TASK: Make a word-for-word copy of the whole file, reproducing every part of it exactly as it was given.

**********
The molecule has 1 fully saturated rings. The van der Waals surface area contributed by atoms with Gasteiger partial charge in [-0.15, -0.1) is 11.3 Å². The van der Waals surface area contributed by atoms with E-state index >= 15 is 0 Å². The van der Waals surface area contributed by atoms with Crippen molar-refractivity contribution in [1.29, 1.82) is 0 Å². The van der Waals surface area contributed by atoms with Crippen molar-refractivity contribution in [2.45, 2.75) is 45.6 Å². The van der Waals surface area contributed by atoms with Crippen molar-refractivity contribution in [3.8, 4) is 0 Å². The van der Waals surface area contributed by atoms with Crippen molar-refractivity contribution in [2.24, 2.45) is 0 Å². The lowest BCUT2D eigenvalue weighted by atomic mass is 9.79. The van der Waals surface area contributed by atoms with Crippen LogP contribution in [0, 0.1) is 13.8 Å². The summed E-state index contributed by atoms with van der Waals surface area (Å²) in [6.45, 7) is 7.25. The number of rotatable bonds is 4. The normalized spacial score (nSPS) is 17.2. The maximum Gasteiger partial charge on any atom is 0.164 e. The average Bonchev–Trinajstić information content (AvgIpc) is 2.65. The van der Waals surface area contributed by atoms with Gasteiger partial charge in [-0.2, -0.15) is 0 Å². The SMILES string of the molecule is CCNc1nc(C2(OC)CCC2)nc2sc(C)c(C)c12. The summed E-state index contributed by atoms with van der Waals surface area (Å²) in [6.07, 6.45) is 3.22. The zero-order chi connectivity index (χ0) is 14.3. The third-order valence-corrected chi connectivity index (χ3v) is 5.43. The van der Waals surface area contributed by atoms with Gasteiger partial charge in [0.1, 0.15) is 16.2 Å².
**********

The molecule has 1 fully saturated rings. The van der Waals surface area contributed by atoms with Gasteiger partial charge in [-0.15, -0.1) is 11.3 Å². The van der Waals surface area contributed by atoms with E-state index >= 15 is 0 Å². The van der Waals surface area contributed by atoms with Crippen molar-refractivity contribution in [1.29, 1.82) is 0 Å². The van der Waals surface area contributed by atoms with Crippen molar-refractivity contribution in [2.45, 2.75) is 45.6 Å². The van der Waals surface area contributed by atoms with Crippen molar-refractivity contribution in [3.8, 4) is 0 Å². The van der Waals surface area contributed by atoms with Crippen molar-refractivity contribution in [2.24, 2.45) is 0 Å². The lowest BCUT2D eigenvalue weighted by atomic mass is 9.79. The van der Waals surface area contributed by atoms with Crippen LogP contribution in [0, 0.1) is 13.8 Å². The summed E-state index contributed by atoms with van der Waals surface area (Å²) in [6.45, 7) is 7.25. The number of rotatable bonds is 4. The normalized spacial score (nSPS) is 17.2. The maximum Gasteiger partial charge on any atom is 0.164 e. The average Bonchev–Trinajstić information content (AvgIpc) is 2.65. The van der Waals surface area contributed by atoms with Gasteiger partial charge in [-0.2, -0.15) is 0 Å². The SMILES string of the molecule is CCNc1nc(C2(OC)CCC2)nc2sc(C)c(C)c12. The summed E-state index contributed by atoms with van der Waals surface area (Å²) in [6.07, 6.45) is 3.22. The zero-order chi connectivity index (χ0) is 14.3. The third-order valence-corrected chi connectivity index (χ3v) is 5.43. The van der Waals surface area contributed by atoms with Gasteiger partial charge in [0.1, 0.15) is 16.2 Å².